National Geographic : 1905 Dec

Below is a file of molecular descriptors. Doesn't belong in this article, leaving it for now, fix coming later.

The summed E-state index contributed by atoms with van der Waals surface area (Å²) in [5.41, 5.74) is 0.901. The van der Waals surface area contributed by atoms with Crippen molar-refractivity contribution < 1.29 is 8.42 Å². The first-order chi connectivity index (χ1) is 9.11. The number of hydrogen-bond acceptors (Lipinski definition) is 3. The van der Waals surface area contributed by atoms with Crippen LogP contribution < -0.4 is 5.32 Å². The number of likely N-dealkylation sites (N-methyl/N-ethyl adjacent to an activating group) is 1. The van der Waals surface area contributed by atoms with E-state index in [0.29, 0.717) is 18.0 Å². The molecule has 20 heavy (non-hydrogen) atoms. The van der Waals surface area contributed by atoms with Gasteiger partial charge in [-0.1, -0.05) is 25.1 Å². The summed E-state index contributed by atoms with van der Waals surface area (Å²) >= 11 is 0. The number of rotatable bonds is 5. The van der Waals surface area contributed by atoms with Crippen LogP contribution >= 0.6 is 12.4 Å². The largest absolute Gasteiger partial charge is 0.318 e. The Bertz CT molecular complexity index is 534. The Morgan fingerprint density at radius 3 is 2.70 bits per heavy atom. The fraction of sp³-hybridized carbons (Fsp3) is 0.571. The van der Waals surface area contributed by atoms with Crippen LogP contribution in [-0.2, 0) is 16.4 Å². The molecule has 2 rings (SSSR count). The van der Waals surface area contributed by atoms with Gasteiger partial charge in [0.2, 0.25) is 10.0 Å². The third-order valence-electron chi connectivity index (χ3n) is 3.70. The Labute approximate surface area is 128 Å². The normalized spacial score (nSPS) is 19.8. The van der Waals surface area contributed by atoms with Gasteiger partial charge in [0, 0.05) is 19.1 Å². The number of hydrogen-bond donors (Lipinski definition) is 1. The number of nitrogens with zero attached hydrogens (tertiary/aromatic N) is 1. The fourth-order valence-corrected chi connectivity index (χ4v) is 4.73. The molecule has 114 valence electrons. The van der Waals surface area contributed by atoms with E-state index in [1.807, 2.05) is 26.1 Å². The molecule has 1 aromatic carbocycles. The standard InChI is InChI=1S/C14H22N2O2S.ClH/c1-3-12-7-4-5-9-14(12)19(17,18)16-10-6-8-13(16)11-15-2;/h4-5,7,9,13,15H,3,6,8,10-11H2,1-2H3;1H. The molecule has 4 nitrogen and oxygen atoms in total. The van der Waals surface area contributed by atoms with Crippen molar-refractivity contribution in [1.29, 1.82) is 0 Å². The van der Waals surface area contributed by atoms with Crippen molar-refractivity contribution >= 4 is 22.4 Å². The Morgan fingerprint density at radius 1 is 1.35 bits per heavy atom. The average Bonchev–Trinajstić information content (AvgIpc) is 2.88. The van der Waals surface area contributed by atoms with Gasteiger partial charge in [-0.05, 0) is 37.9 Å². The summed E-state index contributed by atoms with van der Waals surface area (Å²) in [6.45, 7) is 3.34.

CHINA AND THE with domiciliary visits and unreasonable interruptions while pursuing quietly and peaceably their lawful vocations in this country. True, every nation has the supreme right to make its own laws, but it is liable to be held accountable in some future day for any wrong done thereby to the subjects of foreign governments. Any new settlement of the exclusion question, therefore, in order to satisfy the Chinese government and to be in accord with the dignity and sense of justice of this great American republic, must have regard to the unsatisfactory manner in which the laws and regula tions relating to Chinese immigration, made in pursuance of treaty stipula tions, have been administered, and should correct the abuses that have gradually sprung up, which render the present state of affairs intolerable. What China asks is only fair play and due consideration, and she can well rely on the justice of the American people and on the wisdom of their law-makers, headed by their illustrious President, who is the champion of peace, of hu manity, of just dealing, to bring this important question to a successful set tlement and remove the only serious obstacle to the freer development of our commercial relations. A lamentable event has recently taken place in the murder of several American missionaries in one of the remote locali ties of China, to which I think it proper to refer. Repeated imperial edicts have recognized that foreign missionaries are lawfully in China; their beneficent work in instruction, hospitals, and charity has been recognized by my government, and the authorities have been enjoined to afford them all possible protection. The cause of the recent mob violence has not yet been definitely ascertained, but the Foreign Office at Peking has hastened to inform the American minister that UNITFD STATES 557 prompt punishment will be inflicted upon the murderers and full indemnity made for the injuries and losses sustained by the missionaries. Unfortunately the Chinese govern ment, though influenced by a sincere de sire to repress lawlessness, is not always able to anticipate and prevent mob vio lence ; but China is not the only country which is sometimes put to shame by the acts of excited and bad people. It does not excuse the bloody deeds of which the missionaries are the sufferers to say that more Chinese subjects have been cruelly murdered by mobs in the United States during the last twenty-five years than all the Americans who have been murdered in China by similar riots, but it may in some degree palliate the shocking crimes in China. I cannot, however, refrain from saying that in every instance where Americans have suffered from mobs the authorities have made reparation for the losses, and rarely has the punishment of death failed to be inflicted upon some of the guilty offenders. On the other hand, I am sorry to say that I have not been able to recall a single instance where the penalty of death has been visited on any member of the mobs in the United States guilty of the death of Chinese; and in only two instances of mob violence out of many has indemnity been paid by the authorities for the losses sustained by the Chinese. I am free to say that the United States government has on many occasions ex erted its power and authority to secure punishment of the criminals through the courts, but public opinion in the locali ties has been so strongly against the Chi nese that all the murderers have escaped punishment. Let us hope that a better day is coming for our respective peoples, and that the civilization and humanity of both nations will prevail over barba rism and savagery.